« Reply #170 on: April 25, 2010, 08:22:35 AM »
Please help!  I am into making PH pan pizzas now and need advice on proofing.

I understand you can proof the dough either BEFORE putting it into the fridge for 4-24 hours, or AFTER the dough has been refrigerated (just before dressing and baking).

Here are my questions:

1.  Is there any difference to the flavor and/or texture of the dough whether it is proofed before or after cold fermentation?

2.  Why proof at all?  For example, with the PJ Clone or a NY Style, there is only one rise then forming and baking.  Is there a simple rule that tells me when I should proof a dough (which is actually a second rise) and when one rise is sufficient?

Thank you for your help!

Offline Randy

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Re: Pizza Hut Pan Pizza
« Reply #171 on: April 25, 2010, 08:57:51 AM »
I think is best answer is, to some degree it will effect the flavor and the texture.  It is up to the individual decided how much.
If this is your first try I would stay with the recipe.

The individual rises(proof as you call them) also controls the texture.

Best to follow the recipe to get what the original author had in mind.

Randy

Offline Pete-zza

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Re: Pizza Hut Pan Pizza
« Reply #172 on: April 25, 2010, 10:48:37 AM »
Modegolf,

Sometimes the matter of whether the dough should be allowed to "proof", or rise, before or after cold fermentation is a philosophical one. For example, Tom Lehmann, of the American Institute of Baking and an acknowledged expert on pizza doughs, prefers to cold ferment pretty much all pizza doughs and shape them later, after the cold fermentation. An example of a dough recipe that Tom has recommended for pan pizzas and where the shaping is done after cold fermentation is at the PMQ Think Tank at http://thinktank.pmq.com/viewtopic.php?p=37687#37687.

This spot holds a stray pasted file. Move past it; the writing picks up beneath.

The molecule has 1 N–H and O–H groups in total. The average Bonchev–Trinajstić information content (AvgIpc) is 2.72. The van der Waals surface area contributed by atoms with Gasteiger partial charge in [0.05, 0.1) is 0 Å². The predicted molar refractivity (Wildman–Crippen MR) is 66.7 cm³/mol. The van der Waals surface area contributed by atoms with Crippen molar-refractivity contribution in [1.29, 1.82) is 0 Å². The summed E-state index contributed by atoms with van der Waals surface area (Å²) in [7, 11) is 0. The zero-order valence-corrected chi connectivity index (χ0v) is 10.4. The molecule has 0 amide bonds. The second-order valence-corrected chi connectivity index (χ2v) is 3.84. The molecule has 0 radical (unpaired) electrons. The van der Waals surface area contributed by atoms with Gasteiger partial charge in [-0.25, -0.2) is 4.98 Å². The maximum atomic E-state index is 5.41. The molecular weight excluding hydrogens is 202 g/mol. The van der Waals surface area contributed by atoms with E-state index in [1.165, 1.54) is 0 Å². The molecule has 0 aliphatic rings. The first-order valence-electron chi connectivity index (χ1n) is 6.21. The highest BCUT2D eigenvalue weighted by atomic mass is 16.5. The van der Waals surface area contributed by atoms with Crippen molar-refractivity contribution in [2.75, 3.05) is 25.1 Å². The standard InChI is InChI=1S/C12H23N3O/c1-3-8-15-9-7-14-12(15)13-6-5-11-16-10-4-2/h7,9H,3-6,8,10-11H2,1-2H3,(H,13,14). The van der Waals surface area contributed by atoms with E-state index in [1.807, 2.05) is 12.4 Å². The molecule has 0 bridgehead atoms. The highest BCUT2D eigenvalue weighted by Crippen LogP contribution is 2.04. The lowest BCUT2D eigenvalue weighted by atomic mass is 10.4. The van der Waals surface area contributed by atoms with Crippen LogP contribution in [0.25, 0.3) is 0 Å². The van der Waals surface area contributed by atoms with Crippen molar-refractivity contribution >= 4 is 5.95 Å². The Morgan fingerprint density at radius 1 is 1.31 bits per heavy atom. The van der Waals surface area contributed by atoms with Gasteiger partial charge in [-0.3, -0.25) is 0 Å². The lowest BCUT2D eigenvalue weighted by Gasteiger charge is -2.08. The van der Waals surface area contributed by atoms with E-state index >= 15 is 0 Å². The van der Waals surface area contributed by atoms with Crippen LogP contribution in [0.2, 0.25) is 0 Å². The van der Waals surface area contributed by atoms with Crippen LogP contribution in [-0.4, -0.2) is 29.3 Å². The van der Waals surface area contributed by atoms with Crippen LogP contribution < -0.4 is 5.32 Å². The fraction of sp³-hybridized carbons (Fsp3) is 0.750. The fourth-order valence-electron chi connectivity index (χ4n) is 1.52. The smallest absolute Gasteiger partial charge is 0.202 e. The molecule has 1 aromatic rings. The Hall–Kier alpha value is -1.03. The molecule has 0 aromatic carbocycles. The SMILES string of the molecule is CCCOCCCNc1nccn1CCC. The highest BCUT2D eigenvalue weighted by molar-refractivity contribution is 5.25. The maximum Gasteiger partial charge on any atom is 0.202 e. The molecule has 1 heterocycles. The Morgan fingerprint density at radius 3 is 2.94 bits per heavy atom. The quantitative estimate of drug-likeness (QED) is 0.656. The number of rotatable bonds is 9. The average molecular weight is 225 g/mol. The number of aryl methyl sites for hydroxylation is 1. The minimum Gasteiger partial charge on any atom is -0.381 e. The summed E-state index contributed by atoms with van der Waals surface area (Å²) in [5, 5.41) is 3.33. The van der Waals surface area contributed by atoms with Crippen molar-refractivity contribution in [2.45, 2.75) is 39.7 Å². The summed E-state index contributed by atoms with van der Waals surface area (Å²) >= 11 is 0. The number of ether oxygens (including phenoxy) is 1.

Usually, when one wants to achieve above average volume in a pizza crust, the dough is allowed to "proof", or rise, before baking. This is common for Sicilian, pan style and Greek/pan pizzas, and focaccia as well. It can actually be used for almost any style, including NY and a Papa John's American style pizza, although most people do not use a proof approach for those styles. Those doughs are tempered for a brief period but, unliike the other styles mentioned above, they are not proofed in order to get added height in the finished crust.

Whether a dough is to be subjected to a single or multiple fermentations is usually dictated by the dough recipe used. For example, Neapolitan style doughs often go through a bulk rise and individual rises after division. Emergency doughs intended to be made and used within a few hours also often go through two fermentation periods. I have seen a few dough recipes where dough balls are punched down one or more times during fermentation, both at room temperature and in the refrigerator, but those are not the most common methods. Absent a recipe and instructions to guide you as to when to use multiple fermentation periods, it will usually be as a result of a lot of experience and experimentation with doughs to tell you when you should use a single or multiple fermentations. There are no simple rules and often the course to take is not particularly intuitive.